Bottega Favorita by Frank Stitt, presents Italian-American recipes like Pasta Dough; Crespelle; and Lamb Spiedini with Sicilian Couscous and Yogurt Sauce.
by Frank Stitt
Chef Frank Stitt is the man The New York Times credits for turning Birmingham, Alabama, into a "sophisticated, easygoing showplace of enticing Southern-accented cooking." And now with his second book, Bottega Favorita: A Southern Chef's Love Affair with Italian Food, he transforms Mediterranean cuisine for the Southern table.
In Frank Stitt's Bottega Favorita, the purity and simplicity of Mediterranean flavors are celebrated with Southern spirit on every page. "America's love of Italian food is probably the most dominant cultural trend. Everyone loves Italian food!" Stitt says. "And I know why: Italian food is rustic; simple; immediate and satisfying."
Stitt's been serving this cuisine—a combination of Southern cooking ideology and Italian tradition—for the last two decades at his Birmingham restaurant Bottega Restaurant and Cafe (Bottega means "workshop"). There, the flavors and ingredients of Italy and the Mediterranean marry with the comforting traditions of the South. As a result Stitt makes the romance and allure of the region tangible.
Cooking from an Italian point of view is a little like going back to a more ancient style of cooking—elemental and primal in its purity and simplicity, where an unadorned slice of rosy prosciutto is savored with a meltingly tender ripe purple fig, as Stitt writes in his introduction.
Warren St. John, who wrote the Foreword to Bottega Favorita, once asked Stitt about the connection between Southern and Italian food. He replied that the image of an Italian farmer tasting a grape in a vineyard had always reminded him of something he'd seen countless times in Alabama: a country farmer in a place like Chilton County leaning against the opened gate of his pickup truck, pulling out his pocketknife and carving a slice from a peach he'd grown himself. The imagery might seem archetypal but if you've spent time in the country, you'll know they are real.
To Stitt's mind, the two regions—Italy and the American South-share commonalities. Both native cuisines have a tradition of turning humble ingredients—ground corn, bitter greens, cured pork, the daily catch—into poetry on the plate. Yet leave it to Stitt to make Italian cuisine his own: "There's no Pompano in Venice, but ours, fresh from Apalachicola, fits into the cartoccio (Italian fish stew) perfectly; our Chilton County white peaches make a great bellini; our wild Gulf shrimp, oysters, crab and fish are easily a match for their Mediterranean equivalents," Stitt says.
Featuring beautiful, lush photographs by Christopher Hirsheimer, who brilliantly showcases Stitt's Southern-influenced Italian dishes, the book includes more than 200 recipes and Stitt pairs each one with wine, having no room for guesswork. A Capellini Gratin which is served with Chicken Under a Brick, gets a rustic, fruity red such as Primitivo, and for Bucatini with Clams, Pancetta, Hot Chile, and Rapini—his "amped-up" interpretation of the classic linguine with clams—Stitt recommends a crisp white such as Cinque Terre or Frascati. Bottega Favorita also features anecdotes from Stitt's many journeys to Italy, and useful sidebars on topics from soup to crostini to fresh fish from the "Redneck Riviera" (how Southerners lovingly refer to the area along the Gulf Coast stretching from Apalachicola to the shores of Mobile Bay). Frank's signature restaurant classics are all here, including: Bottega's Limoncello; the Bellini; Charred Onion Dip; Parmesan Souffles; Cafe Macaroni and Cheese; and Flounder with Little Shrimp, Asparagus, Sweet Peas, and Bulb Onions.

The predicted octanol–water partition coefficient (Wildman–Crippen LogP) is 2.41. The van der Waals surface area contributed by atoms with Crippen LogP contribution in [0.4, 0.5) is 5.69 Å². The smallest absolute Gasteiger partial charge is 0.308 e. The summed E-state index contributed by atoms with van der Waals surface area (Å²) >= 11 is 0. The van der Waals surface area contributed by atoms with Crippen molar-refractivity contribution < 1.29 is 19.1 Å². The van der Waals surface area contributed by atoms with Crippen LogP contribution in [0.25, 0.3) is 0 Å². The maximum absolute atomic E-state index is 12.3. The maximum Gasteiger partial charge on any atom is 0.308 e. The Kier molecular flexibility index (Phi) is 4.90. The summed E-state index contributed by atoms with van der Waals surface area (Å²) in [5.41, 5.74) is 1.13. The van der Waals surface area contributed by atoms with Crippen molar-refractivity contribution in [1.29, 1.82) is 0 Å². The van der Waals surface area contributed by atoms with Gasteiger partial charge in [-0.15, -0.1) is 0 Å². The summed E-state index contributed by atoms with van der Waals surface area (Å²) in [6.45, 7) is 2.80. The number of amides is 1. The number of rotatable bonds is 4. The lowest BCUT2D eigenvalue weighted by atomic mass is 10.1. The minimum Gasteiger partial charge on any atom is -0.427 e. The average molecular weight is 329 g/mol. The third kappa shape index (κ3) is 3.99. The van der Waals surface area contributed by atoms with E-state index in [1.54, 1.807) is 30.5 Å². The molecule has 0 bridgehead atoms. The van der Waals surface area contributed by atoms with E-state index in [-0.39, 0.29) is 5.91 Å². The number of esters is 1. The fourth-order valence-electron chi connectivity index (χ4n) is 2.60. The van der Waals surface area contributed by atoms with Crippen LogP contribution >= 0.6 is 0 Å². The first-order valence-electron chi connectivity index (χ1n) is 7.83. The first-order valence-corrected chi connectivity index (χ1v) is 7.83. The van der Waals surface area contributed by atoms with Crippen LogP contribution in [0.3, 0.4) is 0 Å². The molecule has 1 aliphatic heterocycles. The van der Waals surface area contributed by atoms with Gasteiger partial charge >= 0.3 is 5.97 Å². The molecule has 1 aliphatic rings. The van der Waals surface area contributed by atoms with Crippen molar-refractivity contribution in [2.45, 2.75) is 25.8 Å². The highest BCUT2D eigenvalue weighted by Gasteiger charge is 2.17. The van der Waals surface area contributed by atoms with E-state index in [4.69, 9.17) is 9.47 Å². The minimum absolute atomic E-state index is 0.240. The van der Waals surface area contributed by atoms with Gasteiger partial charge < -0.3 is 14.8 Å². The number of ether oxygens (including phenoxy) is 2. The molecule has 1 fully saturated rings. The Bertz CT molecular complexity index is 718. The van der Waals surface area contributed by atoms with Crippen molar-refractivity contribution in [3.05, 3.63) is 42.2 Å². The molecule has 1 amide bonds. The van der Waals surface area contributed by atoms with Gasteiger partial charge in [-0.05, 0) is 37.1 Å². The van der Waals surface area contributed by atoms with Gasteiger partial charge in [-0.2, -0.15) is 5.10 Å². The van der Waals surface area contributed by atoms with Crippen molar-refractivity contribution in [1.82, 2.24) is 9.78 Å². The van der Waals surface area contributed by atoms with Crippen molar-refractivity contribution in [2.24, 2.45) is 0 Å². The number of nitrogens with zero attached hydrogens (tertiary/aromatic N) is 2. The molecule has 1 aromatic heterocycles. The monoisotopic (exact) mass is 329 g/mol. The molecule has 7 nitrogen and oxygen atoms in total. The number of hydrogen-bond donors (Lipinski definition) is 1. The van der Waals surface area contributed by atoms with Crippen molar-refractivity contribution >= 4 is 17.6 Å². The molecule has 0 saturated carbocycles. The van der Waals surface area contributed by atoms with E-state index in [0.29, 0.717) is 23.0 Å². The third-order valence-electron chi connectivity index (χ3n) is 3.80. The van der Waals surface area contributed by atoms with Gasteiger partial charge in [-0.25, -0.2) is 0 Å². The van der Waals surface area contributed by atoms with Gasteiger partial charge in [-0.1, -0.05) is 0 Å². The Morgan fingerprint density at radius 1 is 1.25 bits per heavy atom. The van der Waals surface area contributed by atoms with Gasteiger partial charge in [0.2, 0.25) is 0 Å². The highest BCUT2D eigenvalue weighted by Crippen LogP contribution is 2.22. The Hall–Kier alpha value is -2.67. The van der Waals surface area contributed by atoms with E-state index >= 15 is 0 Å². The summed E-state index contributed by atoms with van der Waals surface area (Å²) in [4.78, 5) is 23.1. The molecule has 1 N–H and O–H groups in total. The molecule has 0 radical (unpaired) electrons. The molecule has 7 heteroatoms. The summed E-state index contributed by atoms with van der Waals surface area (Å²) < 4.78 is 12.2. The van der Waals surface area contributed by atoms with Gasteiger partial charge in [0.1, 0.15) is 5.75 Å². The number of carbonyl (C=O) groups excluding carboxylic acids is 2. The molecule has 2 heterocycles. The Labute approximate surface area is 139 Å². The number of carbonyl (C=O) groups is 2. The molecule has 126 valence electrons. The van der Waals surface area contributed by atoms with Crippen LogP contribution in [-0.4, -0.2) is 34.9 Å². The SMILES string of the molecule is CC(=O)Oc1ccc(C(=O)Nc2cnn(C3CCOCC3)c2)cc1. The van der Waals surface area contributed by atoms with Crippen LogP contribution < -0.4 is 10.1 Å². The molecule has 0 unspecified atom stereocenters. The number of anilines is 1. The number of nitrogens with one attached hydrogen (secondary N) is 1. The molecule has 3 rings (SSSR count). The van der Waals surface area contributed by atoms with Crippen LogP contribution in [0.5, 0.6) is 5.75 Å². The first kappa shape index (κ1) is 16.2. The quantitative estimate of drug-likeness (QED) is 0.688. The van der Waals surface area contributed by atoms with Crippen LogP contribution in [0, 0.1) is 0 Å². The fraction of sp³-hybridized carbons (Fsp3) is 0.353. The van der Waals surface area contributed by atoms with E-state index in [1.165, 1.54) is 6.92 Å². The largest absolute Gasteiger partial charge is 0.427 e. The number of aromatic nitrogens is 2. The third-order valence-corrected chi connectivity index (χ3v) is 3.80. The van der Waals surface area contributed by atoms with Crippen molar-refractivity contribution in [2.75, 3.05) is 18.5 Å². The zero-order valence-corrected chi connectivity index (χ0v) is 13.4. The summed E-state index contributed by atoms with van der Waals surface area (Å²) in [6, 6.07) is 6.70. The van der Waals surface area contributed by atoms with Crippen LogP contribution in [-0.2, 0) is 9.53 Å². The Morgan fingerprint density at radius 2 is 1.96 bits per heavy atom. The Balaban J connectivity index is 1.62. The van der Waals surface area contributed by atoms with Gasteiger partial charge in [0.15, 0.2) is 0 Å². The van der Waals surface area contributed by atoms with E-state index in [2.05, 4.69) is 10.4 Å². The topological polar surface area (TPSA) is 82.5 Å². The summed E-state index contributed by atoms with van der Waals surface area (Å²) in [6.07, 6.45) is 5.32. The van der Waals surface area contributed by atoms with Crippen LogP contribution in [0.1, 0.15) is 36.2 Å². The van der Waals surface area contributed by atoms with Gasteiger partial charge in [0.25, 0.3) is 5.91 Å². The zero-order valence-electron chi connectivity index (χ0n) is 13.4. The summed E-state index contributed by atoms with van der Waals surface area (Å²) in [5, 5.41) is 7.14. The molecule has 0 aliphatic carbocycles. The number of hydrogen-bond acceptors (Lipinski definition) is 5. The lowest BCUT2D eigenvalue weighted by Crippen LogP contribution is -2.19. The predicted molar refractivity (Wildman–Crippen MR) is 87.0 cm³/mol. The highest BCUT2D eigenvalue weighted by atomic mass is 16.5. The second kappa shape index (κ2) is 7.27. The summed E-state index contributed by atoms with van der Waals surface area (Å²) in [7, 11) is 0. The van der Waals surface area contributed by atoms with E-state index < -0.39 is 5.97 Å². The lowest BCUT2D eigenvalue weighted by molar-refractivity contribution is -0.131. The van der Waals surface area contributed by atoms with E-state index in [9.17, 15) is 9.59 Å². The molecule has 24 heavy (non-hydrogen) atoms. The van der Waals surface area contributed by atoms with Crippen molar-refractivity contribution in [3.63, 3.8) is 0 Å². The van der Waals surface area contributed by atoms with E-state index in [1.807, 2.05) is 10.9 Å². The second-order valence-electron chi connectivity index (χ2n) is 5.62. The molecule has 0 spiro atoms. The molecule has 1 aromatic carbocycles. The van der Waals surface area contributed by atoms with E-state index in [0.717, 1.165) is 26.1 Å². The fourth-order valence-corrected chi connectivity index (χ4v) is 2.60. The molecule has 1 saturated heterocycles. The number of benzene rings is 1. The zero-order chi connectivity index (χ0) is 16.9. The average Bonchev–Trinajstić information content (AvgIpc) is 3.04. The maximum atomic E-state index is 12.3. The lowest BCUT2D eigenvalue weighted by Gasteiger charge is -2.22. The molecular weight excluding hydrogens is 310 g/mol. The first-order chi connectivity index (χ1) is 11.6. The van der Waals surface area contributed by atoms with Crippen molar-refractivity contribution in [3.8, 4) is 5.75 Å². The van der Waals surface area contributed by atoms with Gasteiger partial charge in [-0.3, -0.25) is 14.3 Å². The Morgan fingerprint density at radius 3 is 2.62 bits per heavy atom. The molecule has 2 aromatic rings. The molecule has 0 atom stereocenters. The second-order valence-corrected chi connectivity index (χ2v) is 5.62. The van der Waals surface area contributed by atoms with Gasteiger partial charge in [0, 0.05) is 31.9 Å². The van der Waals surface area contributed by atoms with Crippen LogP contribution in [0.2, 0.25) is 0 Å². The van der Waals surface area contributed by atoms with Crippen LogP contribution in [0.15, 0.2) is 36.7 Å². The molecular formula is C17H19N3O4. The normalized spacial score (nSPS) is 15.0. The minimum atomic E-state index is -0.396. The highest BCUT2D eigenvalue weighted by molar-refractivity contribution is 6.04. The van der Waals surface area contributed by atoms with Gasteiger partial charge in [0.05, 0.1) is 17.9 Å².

Stitt infuses his love for rustic Italian cooking with his Southern sensibilities, making the recipes in Bottega Favorita inventive, unique and-fortunately for us-user-friendly. The recipes range from Cafe standards, such as pizzas (see page 75 for a basic pizza dough or page 76 for Roasted Sweet Pepper and Tomato Chutney Pizza) and soups (see page 61 for Lentil and Chickpea Soup) to pastas (see page 119 for Gnocchi with Prosciutto and Sage), to more sophisticated fare, such as Salmnon with Orzo Salad (page 147), Pork Scaloppine with Greens and Polenta (page 166) and fabulous desserts, including Zabaglione Meringue Cake (page 229) and Polenta Pound Cake (page 230).
Stitt's passion for Italian food began when he was a young man in the mid-1970s on his first visit to Italy. He learned by watching the food merchants at the market in Florence, and later, when he was visiting the kitchen at Harry's Bar in Venice, where he observed a young bartender making a bellini with the utmost care, squeezing the peaches by hand into a colander. This impressed the young chef. "That time in Italy represents some of the best food memories of my life," Stitt says.
Bottega Favorita is the companion to Frank Stitt's Southern Table which showcased Stitt's homey yet elegant Provençal-influenced Southern food, based on recipes from his Birmingham restaurant Highlands Bar and Grill. "Like Highlands, Bottega has become an institution, a culture devoted to the best in Italian traditions enriched with the finest ingredients and served with a sense of graciousness, respect and humor," Stitt says. "Here [in this cookbook] are the stories, the recipes and the philosophies of Bottega, my Italian table."
Frank Stitt is the chef and owner of Highlands Bar and Grill, Bottega Restaurant and Cafe and Chez Fonfon, all located in Birmingham, Alabama. He has won the James Beard Award for the Best Chef of the Southeast and received the Lifetime Achievement Award from the Southern Foodways Alliance. He is the author of Frank Stitt's Southern Table.
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This page created March 2009
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